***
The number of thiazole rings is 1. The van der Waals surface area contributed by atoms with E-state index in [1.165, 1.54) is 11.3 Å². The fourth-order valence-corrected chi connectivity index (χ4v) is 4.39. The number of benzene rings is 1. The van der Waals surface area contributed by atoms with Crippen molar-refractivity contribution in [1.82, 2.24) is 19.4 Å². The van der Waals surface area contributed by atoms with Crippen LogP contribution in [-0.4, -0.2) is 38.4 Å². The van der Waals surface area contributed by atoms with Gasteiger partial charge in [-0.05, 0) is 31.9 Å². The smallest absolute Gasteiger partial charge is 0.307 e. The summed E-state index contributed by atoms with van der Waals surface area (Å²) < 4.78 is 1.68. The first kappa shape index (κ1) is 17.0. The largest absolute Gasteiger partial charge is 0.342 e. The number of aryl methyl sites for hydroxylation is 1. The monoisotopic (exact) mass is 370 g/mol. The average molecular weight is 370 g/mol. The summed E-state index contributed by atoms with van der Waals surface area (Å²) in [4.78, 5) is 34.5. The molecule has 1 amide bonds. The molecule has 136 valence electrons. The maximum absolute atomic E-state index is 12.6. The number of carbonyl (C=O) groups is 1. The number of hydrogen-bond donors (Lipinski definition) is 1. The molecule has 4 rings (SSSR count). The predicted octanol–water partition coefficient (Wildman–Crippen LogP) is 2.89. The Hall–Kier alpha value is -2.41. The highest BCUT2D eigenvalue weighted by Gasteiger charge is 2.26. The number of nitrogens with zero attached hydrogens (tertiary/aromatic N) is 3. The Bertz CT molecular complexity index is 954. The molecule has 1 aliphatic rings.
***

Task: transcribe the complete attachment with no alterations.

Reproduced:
The number of thiazole rings is 1. The van der Waals surface area contributed by atoms with E-state index in [1.165, 1.54) is 11.3 Å². The fourth-order valence-corrected chi connectivity index (χ4v) is 4.39. The number of benzene rings is 1. The van der Waals surface area contributed by atoms with Crippen molar-refractivity contribution in [1.82, 2.24) is 19.4 Å². The van der Waals surface area contributed by atoms with Crippen LogP contribution in [-0.4, -0.2) is 38.4 Å². The van der Waals surface area contributed by atoms with Gasteiger partial charge in [-0.05, 0) is 31.9 Å². The smallest absolute Gasteiger partial charge is 0.307 e. The summed E-state index contributed by atoms with van der Waals surface area (Å²) < 4.78 is 1.68. The first kappa shape index (κ1) is 17.0. The largest absolute Gasteiger partial charge is 0.342 e. The number of aryl methyl sites for hydroxylation is 1. The monoisotopic (exact) mass is 370 g/mol. The average molecular weight is 370 g/mol. The summed E-state index contributed by atoms with van der Waals surface area (Å²) in [4.78, 5) is 34.5. The molecule has 1 amide bonds. The molecule has 136 valence electrons. The maximum absolute atomic E-state index is 12.6. The number of carbonyl (C=O) groups is 1. The number of hydrogen-bond donors (Lipinski definition) is 1. The molecule has 4 rings (SSSR count). The predicted octanol–water partition coefficient (Wildman–Crippen LogP) is 2.89. The Hall–Kier alpha value is -2.41. The highest BCUT2D eigenvalue weighted by Gasteiger charge is 2.26. The number of nitrogens with zero attached hydrogens (tertiary/aromatic N) is 3. The Bertz CT molecular complexity index is 954. The molecule has 1 aliphatic rings.